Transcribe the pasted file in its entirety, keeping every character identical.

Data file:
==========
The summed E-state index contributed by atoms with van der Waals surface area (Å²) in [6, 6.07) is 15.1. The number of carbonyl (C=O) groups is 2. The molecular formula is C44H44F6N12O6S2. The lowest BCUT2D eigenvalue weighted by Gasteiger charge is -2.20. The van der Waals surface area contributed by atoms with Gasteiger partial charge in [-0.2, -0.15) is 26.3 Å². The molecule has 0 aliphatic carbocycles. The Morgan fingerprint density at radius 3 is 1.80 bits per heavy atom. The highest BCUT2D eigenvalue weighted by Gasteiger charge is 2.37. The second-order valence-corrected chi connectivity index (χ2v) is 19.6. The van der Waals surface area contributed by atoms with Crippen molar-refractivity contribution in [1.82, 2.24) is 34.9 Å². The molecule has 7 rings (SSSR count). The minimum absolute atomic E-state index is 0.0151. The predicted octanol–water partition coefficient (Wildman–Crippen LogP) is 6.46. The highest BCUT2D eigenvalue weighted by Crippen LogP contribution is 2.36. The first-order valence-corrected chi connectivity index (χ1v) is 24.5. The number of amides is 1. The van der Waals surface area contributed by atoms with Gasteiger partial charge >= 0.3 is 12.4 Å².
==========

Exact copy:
The summed E-state index contributed by atoms with van der Waals surface area (Å²) in [6, 6.07) is 15.1. The number of carbonyl (C=O) groups is 2. The molecular formula is C44H44F6N12O6S2. The lowest BCUT2D eigenvalue weighted by Gasteiger charge is -2.20. The van der Waals surface area contributed by atoms with Gasteiger partial charge in [-0.2, -0.15) is 26.3 Å². The molecule has 0 aliphatic carbocycles. The Morgan fingerprint density at radius 3 is 1.80 bits per heavy atom. The highest BCUT2D eigenvalue weighted by Gasteiger charge is 2.37. The second-order valence-corrected chi connectivity index (χ2v) is 19.6. The van der Waals surface area contributed by atoms with Crippen molar-refractivity contribution in [1.82, 2.24) is 34.9 Å². The molecule has 7 rings (SSSR count). The minimum absolute atomic E-state index is 0.0151. The predicted octanol–water partition coefficient (Wildman–Crippen LogP) is 6.46. The highest BCUT2D eigenvalue weighted by Crippen LogP contribution is 2.36. The first-order valence-corrected chi connectivity index (χ1v) is 24.5. The number of amides is 1. The van der Waals surface area contributed by atoms with Gasteiger partial charge >= 0.3 is 12.4 Å².